Backblaze is is a cloud storage provider that works with some of the top companies in the world. It’s also been one of the go-to guides for long term hard drive reliability reporting, and has released the failure rates of its drives in an annual report. The 2022 failure rate report has arrived and it’s an interesting read.Keep in mind I said reporting and not testing, which I’ll address later in this news post.
Based on the report, we can see four different manufactures are listed, albeit Seagate has more individual models in service than any other.
For Seagate, the 16TB Seagate ST14000NM0138 had the highest failure rate at 5.70%, with the Seagate 12TB ST1200NM0007 taking second place at 4.75%. Both of these failure rates occurred at a relatively young average age of 24.8 and 37.7 months respectively. A remarkably noteworthy Seagate drive is the 6TB ST6000DX000 with a 0.68% failure rate, but at an average age of 92.5 months of heavy server usage.
HGST wasn’t immune to failure with the 8TB HUH728080ALE604 hitting 5.27% failure rate at an average of 65.5 months. However, it should be noted that Blackblaze had only 94 of the drives in service, with 4 of them failing.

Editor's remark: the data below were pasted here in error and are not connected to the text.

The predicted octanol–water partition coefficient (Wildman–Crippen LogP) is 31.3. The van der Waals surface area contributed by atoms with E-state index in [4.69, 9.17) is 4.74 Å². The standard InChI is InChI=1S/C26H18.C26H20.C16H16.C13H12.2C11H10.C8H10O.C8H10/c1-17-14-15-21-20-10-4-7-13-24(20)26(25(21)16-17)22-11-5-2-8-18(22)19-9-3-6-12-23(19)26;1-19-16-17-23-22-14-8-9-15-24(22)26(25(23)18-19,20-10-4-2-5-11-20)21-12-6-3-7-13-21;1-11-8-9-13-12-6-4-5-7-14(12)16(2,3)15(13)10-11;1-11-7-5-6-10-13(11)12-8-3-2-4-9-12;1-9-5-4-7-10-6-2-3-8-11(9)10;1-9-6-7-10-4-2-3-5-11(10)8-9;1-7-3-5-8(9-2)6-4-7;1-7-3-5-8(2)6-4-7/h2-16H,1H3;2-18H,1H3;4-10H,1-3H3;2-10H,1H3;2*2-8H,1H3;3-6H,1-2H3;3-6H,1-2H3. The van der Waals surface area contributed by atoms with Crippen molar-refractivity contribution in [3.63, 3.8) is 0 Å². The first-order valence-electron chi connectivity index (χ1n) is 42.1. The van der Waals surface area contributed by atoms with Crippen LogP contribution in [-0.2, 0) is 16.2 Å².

A similar situation can be seen with the Toshiba 4TB M04ABA400V which posted a failure rate of 3.13% and average age of 91.3 months. However, only 94 drives were in service of which 3 failed. The 14TB Toshiba MG07ACA14TA has 38,182 drives in service with failure rate of 1.01% at an average age of 26 months.
Finally we have only 3 drives from Western Digital in use at Backblaze, and none had a failure rate above 0.36%. It should be noted though that these are fare younger drives average age being between 4.6 and 24.8 months.
Now let’s talk about a caveat about Blackblaze’s report; this is a report not a test. A proper test will try to eliminate as many variables as possible during the testing procedure. A methodology would be established, and the drives would be tested against that methodology. Backblaze is an end user and not a testing facility. As such, not every drive subjected to the same load, usage, power, or even environment. Some drives are used solely as spares to replace other failed drives, while others may be in servers with higher workloads or heat levels. At the end of day, while the information is interesting and shows us what BackBlaze can probably expect from their environment, this is not a scientific test. It leads to questions that can be tested though. Always remember that correlation is not causation.
Anyway, you can check out the Backblaze report by CLICKING HERE.